We thank you for your consideration of this matter, and look forward to a reply at your early convenience.

For your information, this request will also be published on our webpages, www.wsrw.org.


Yours sincerely,

(sign.)

Erik Hagen
Chair,
Western Sahara Resource Watch  


CC:
Total Communication Department, Mr. Florent Segura
UN Secretary-General’s Special Envoy to Western Sahara, Mr. Christopher Ross  
UN Secretary-General Special Representative to Western Sahara, Mr. Wolfgang Weisbrod-Weber
UN Global Compact
OHCHR, Business and Human Rights
President of the Saharawi Arab Democratic Republic, Mr. Mohamed Abdelaziz
Ambassador of France to Morocco, Mr. Charles Fries
OCED National Contact Point for Multinational Companies in France, Mr. Paul Hunsinger, Ministère de l’Économie, des Finances et de l’Emploi
Business & Human Rights Resource Centre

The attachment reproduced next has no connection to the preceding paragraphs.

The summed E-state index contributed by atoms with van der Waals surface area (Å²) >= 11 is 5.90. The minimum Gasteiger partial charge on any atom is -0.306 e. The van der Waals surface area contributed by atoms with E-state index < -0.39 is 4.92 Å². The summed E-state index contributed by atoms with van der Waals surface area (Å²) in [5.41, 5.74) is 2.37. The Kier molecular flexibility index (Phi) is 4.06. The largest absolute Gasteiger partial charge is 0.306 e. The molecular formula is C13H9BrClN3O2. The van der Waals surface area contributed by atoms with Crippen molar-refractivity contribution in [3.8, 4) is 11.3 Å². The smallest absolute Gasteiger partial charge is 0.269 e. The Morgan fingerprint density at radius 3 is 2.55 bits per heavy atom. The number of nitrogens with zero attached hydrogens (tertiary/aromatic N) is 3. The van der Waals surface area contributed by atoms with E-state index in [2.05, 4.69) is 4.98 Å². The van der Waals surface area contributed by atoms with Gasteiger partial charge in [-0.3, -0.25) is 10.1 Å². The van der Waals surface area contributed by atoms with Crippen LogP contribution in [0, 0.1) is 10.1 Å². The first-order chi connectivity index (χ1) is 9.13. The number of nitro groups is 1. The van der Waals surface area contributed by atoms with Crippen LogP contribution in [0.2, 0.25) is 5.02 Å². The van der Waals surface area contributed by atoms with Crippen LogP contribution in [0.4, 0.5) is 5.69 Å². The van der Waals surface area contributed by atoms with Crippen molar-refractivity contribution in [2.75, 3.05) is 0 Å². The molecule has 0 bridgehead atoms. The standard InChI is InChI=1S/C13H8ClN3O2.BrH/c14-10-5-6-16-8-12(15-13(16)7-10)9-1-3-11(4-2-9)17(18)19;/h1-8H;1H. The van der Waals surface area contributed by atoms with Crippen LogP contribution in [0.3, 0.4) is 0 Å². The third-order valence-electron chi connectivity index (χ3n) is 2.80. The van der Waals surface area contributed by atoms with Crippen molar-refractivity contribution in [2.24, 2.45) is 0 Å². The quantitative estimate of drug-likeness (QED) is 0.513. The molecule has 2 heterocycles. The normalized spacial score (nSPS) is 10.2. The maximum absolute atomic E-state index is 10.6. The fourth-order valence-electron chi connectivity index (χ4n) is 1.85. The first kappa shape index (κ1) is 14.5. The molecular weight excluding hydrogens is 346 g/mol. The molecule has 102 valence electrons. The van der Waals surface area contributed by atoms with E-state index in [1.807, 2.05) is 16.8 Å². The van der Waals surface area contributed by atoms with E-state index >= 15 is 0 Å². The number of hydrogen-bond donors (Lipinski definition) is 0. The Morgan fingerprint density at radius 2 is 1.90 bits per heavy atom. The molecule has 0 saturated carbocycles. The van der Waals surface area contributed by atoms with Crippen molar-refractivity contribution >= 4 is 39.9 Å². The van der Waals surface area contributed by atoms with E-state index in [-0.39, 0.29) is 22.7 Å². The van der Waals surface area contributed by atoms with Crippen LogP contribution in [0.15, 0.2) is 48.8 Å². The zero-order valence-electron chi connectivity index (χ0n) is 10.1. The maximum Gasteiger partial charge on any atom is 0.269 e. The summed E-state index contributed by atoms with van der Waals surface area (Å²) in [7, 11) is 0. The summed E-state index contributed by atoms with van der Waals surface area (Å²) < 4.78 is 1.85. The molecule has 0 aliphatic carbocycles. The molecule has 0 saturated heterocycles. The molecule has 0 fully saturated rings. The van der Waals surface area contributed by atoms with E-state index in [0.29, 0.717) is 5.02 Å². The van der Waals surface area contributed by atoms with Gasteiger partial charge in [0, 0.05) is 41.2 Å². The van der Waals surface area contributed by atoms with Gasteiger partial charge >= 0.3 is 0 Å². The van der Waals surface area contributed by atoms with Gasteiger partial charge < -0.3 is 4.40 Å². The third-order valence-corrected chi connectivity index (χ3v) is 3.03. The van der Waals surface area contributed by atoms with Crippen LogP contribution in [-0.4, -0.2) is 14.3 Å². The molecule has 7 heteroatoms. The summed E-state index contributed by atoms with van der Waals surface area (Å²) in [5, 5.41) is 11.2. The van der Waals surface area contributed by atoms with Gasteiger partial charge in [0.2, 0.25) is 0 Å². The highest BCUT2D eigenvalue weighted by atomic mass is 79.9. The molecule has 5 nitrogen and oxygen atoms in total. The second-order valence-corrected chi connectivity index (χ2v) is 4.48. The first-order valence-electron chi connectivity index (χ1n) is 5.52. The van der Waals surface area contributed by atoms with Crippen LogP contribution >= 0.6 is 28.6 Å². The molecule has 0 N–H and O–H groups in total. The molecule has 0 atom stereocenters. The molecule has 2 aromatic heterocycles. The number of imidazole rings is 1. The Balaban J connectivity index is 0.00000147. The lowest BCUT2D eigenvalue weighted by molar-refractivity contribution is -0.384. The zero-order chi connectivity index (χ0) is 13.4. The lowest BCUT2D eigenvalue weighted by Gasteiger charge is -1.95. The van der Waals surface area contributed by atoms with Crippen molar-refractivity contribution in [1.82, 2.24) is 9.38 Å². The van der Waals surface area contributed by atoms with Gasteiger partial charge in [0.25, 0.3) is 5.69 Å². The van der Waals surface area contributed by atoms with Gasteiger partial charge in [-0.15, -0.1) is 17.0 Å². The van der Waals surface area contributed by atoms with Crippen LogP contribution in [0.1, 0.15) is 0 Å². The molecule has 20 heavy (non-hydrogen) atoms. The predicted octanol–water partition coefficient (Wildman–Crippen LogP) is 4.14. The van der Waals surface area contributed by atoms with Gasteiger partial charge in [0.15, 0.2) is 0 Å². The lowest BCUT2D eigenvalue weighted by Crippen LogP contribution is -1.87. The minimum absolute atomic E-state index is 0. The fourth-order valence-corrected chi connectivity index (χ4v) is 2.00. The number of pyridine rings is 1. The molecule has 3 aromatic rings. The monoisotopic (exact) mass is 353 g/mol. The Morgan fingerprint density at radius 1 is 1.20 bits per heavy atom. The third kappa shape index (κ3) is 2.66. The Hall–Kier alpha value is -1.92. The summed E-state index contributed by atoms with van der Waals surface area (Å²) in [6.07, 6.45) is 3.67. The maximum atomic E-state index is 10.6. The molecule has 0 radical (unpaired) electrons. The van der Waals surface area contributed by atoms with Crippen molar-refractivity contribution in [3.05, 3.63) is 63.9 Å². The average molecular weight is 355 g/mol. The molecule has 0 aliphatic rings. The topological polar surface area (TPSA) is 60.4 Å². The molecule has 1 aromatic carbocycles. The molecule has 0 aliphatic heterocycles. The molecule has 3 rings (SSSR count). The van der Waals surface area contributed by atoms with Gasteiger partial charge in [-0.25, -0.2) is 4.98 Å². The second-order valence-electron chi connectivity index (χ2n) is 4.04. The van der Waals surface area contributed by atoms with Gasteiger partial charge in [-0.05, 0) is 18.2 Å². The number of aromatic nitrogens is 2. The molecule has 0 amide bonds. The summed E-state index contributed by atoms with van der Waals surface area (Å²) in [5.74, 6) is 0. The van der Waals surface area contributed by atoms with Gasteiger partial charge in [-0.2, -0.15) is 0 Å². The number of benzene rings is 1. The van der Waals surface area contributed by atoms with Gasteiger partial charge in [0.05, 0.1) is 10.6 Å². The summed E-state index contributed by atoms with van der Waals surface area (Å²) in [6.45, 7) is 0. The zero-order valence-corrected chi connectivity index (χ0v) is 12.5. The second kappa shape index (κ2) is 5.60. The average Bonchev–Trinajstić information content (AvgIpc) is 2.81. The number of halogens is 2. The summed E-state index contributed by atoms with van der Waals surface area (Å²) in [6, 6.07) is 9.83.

GoodCooperation, CEO, Mr. Michael Littlechild
Institute of Business Ethics, Director, Mrs. Philippa Foster Back
Global Business Initiative on Human Rights, Executive Director, Mr.Mark Hodge
ONHYM, General Director, Mrs. Amina Benkhadra
CNPC, Press Center

    


EN ES FR DE AR

Morocco occupies the major part of its neighbouring country, Western Sahara. Entering into business deals with Moroccan companies or authorities in the occupied territories gives an impression of political legitimacy to the occupation. It also gives job opportunities to Moroccan settlers and income to the Moroccan government. Western Sahara Resource Watch demands foreign companies leave Western Sahara until a solution to the conflict is found.